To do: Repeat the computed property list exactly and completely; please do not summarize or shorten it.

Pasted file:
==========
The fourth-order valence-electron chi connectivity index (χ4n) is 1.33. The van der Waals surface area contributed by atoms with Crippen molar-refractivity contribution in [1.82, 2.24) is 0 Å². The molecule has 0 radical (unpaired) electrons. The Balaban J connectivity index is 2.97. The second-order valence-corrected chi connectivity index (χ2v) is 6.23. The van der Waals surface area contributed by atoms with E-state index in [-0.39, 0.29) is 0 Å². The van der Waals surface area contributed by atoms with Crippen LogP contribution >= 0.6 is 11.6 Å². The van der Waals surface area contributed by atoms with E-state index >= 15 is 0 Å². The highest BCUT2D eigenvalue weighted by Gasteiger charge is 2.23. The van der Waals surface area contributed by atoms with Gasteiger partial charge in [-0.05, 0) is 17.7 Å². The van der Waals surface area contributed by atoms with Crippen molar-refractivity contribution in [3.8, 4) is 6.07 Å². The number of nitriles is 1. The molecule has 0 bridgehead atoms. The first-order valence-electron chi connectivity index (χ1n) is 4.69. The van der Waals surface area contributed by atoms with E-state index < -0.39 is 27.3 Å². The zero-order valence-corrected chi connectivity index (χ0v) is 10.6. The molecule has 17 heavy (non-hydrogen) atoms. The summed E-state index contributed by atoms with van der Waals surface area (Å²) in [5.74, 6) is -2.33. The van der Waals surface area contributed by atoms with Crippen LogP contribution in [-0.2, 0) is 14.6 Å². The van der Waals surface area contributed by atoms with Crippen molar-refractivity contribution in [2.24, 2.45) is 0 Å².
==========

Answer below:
The fourth-order valence-electron chi connectivity index (χ4n) is 1.33. The van der Waals surface area contributed by atoms with Crippen molar-refractivity contribution in [1.82, 2.24) is 0 Å². The molecule has 0 radical (unpaired) electrons. The Balaban J connectivity index is 2.97. The second-order valence-corrected chi connectivity index (χ2v) is 6.23. The van der Waals surface area contributed by atoms with E-state index in [-0.39, 0.29) is 0 Å². The van der Waals surface area contributed by atoms with Crippen LogP contribution >= 0.6 is 11.6 Å². The van der Waals surface area contributed by atoms with E-state index >= 15 is 0 Å². The highest BCUT2D eigenvalue weighted by Gasteiger charge is 2.23. The van der Waals surface area contributed by atoms with Gasteiger partial charge in [-0.05, 0) is 17.7 Å². The van der Waals surface area contributed by atoms with Crippen molar-refractivity contribution in [3.8, 4) is 6.07 Å². The number of nitriles is 1. The molecule has 0 bridgehead atoms. The first-order valence-electron chi connectivity index (χ1n) is 4.69. The van der Waals surface area contributed by atoms with E-state index < -0.39 is 27.3 Å². The zero-order valence-corrected chi connectivity index (χ0v) is 10.6. The molecule has 17 heavy (non-hydrogen) atoms. The summed E-state index contributed by atoms with van der Waals surface area (Å²) in [5.74, 6) is -2.33. The van der Waals surface area contributed by atoms with Crippen LogP contribution in [-0.2, 0) is 14.6 Å². The van der Waals surface area contributed by atoms with Crippen molar-refractivity contribution in [2.24, 2.45) is 0 Å².